Whatever one’s views on the UK membership of the EU and the rights and wrongs of Brexit, I think it is fair to say that this is the first issue where it became apparent that the electorate’s representatives in Parliament were substantially out of sympathy with, and unrepresentative of, the views of a substantial proportion of the electorate (arguably, of 52% of them, as things turned out).

Following that referendum held on 23rd June 2016 , it quickly became apparent that a substantial proportion of MPs (and also of members of the House of Lords – that unrepresentative and undemocratic part of the UK constitution) disagreed with the result of the vote. And although many said they would “respect” the result of the vote, it soon became clear that they didn’t. Relentless campaigning took place for a second vote, for a “people’s vote” (I thought that’s what the referendum had been) and obstacle after obstacle was placed in the way of the Prime Minister – who was by then Theresa May, following David Cameron’s departure on the failure of his tactic to lance the Brexit boil in his party.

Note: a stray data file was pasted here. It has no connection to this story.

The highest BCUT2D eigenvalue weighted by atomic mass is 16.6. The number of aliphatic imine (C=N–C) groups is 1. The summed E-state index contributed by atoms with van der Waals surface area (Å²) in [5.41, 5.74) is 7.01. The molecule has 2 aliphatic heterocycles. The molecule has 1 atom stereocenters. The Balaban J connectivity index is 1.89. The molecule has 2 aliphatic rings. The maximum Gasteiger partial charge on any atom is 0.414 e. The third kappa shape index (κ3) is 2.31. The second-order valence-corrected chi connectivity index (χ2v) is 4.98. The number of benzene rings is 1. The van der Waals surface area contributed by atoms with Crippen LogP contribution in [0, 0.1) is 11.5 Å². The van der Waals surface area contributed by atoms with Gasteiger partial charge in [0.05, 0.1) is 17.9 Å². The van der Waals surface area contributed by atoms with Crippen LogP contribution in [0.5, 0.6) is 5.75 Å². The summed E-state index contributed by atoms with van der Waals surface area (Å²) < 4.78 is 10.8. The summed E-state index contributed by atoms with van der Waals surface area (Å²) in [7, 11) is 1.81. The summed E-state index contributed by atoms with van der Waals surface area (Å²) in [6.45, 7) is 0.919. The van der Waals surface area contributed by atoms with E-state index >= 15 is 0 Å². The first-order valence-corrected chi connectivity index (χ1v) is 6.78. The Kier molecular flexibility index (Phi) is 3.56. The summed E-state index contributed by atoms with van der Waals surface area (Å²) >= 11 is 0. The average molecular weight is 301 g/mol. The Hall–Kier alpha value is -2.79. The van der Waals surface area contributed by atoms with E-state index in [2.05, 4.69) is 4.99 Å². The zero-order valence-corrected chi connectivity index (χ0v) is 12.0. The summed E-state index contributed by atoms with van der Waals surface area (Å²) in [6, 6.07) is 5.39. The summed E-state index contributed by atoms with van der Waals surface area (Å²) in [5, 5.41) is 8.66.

Elections to the European Parliament took place, which demonstrated that whatever the precise split in the UK electorate (whether narrowly in favour of continuing EU membership or narrowly in favour of Brexit) they were not, as Parliamentarians were, overwhelmingly in view of remaining in the EU. Still the deadlock in Parliament continued. It couldn’t readily be broken due to the provisions of an Act of Parliament pushed through by the Lib Dem/Conservative coalition, the Fixed-term Parliaments Act 2011iii. It required a majority among MPs representing more than two thirds of all seats (including vacant seats) in the House of Commons. That was for a long time too high a hurdle, as the anti-Brexit opposition parties and the anti-Brexit MPs in the Conservative Party refused to vote for an early general election that they must have known would have resulted in many of them losing their seats and the Brexit they opposed becoming a reality. Eventually, when the stalemate was crippling the country, even the recalcitrant MPs in Parliament gave in, the necessary majority under the Act of 2011 was obtained, and a general election took place in December 2019. That resulted in Boris Johnson becoming Prime Minister, many anti-Brexit MPs losing their seats, just as they must have feared, and Brexit happening. In the end, it was a belated vindication of representative democracy (although many people are understandably unhappy with the outcome).